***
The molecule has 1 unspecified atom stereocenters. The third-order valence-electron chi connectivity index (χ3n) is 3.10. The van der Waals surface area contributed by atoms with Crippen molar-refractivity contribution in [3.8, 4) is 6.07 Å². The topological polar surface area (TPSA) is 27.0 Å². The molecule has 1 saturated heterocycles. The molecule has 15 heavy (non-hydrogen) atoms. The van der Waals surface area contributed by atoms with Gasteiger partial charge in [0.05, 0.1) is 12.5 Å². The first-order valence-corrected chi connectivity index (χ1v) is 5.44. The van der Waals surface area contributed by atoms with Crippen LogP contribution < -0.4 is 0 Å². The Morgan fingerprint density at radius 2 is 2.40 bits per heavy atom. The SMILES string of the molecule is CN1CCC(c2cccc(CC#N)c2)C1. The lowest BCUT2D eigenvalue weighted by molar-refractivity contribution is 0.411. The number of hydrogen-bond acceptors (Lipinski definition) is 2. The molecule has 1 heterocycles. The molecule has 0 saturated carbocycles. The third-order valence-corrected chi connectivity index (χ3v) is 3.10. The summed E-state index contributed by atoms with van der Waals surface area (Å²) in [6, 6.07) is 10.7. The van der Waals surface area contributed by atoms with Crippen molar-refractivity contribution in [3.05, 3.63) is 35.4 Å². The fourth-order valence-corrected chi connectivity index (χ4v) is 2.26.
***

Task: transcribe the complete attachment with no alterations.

The molecule has 1 unspecified atom stereocenters. The third-order valence-electron chi connectivity index (χ3n) is 3.10. The van der Waals surface area contributed by atoms with Crippen molar-refractivity contribution in [3.8, 4) is 6.07 Å². The topological polar surface area (TPSA) is 27.0 Å². The molecule has 1 saturated heterocycles. The molecule has 15 heavy (non-hydrogen) atoms. The van der Waals surface area contributed by atoms with Gasteiger partial charge in [0.05, 0.1) is 12.5 Å². The first-order valence-corrected chi connectivity index (χ1v) is 5.44. The van der Waals surface area contributed by atoms with Crippen LogP contribution < -0.4 is 0 Å². The Morgan fingerprint density at radius 2 is 2.40 bits per heavy atom. The SMILES string of the molecule is CN1CCC(c2cccc(CC#N)c2)C1. The lowest BCUT2D eigenvalue weighted by molar-refractivity contribution is 0.411. The number of hydrogen-bond acceptors (Lipinski definition) is 2. The molecule has 1 heterocycles. The molecule has 0 saturated carbocycles. The third-order valence-corrected chi connectivity index (χ3v) is 3.10. The summed E-state index contributed by atoms with van der Waals surface area (Å²) in [6, 6.07) is 10.7. The van der Waals surface area contributed by atoms with Crippen molar-refractivity contribution in [3.05, 3.63) is 35.4 Å². The fourth-order valence-corrected chi connectivity index (χ4v) is 2.26.